Cite This Page:

University of Missouri-Columbia. "Autistic facial characteristics identified." ScienceDaily. ScienceDaily, 21 October 2011. <www.sciencedaily.com/releases/2011/10/111020105914.htm>.
University of Missouri-Columbia. (2011, October 21). Autistic facial characteristics identified. ScienceDaily. Retrieved October 31, 2014 from www.sciencedaily.com/releases/2011/10/111020105914.htm
University of Missouri-Columbia. "Autistic facial characteristics identified." ScienceDaily. www.sciencedaily.com/releases/2011/10/111020105914.htm (accessed October 31, 2014).

Share This



More Mind & Brain News

Friday, October 31, 2014

Featured Research

from universities, journals, and other organizations


Featured Videos

from AP, Reuters, AFP, and other news services

Alzheimer’s Hope

Alzheimer’s Hope

Ivanhoe (Oct. 31, 2014) A new drug, BCI-838 offers new hope to halt and possibly reverse the damage of Alzheimer’s disease. Video provided by Ivanhoe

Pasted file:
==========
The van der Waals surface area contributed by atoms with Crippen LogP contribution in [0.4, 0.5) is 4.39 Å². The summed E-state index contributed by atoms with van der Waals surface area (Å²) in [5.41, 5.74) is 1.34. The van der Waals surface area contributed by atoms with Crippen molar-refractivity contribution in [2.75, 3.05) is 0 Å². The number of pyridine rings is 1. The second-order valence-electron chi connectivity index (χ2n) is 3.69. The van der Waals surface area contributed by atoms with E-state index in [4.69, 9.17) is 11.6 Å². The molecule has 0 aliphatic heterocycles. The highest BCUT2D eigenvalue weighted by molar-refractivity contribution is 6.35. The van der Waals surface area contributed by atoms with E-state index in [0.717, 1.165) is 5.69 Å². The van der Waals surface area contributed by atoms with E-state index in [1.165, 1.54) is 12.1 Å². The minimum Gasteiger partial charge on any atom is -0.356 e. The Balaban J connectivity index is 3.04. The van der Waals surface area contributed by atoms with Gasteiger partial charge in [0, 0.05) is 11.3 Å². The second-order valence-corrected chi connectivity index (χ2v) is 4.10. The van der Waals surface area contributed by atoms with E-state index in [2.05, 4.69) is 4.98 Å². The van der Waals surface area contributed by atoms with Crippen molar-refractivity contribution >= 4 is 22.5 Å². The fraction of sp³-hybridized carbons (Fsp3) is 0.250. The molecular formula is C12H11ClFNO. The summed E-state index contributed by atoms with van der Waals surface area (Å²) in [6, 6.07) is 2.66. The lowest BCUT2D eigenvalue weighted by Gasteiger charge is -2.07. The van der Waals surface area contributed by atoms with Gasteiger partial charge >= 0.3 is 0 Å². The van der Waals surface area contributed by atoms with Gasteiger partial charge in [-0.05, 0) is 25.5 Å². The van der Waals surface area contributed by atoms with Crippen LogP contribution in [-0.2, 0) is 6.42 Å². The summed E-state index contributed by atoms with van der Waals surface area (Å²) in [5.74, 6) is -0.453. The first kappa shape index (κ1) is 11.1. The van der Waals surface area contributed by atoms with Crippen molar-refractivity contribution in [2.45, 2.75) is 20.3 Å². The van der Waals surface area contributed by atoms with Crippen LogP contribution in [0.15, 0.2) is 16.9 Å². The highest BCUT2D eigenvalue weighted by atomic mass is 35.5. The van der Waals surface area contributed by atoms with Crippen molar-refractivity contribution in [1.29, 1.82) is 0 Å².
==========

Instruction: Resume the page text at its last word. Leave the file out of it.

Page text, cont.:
Powered by NewsLook.com
Studying Effects of Music on Dementia Patients

Studying Effects of Music on Dementia Patients

AP (Oct. 30, 2014) The University of Wisconsin-Milwaukee is studying the popular Music and Memory program to see if music, which helps improve the mood of Alzheimer's patients, can also reduce the use of prescription drugs for those suffering from dementia. (Oct. 30) Video provided by AP
Powered by NewsLook.com
Techy Tots Are Forefront of London's Baby Show

Techy Tots Are Forefront of London's Baby Show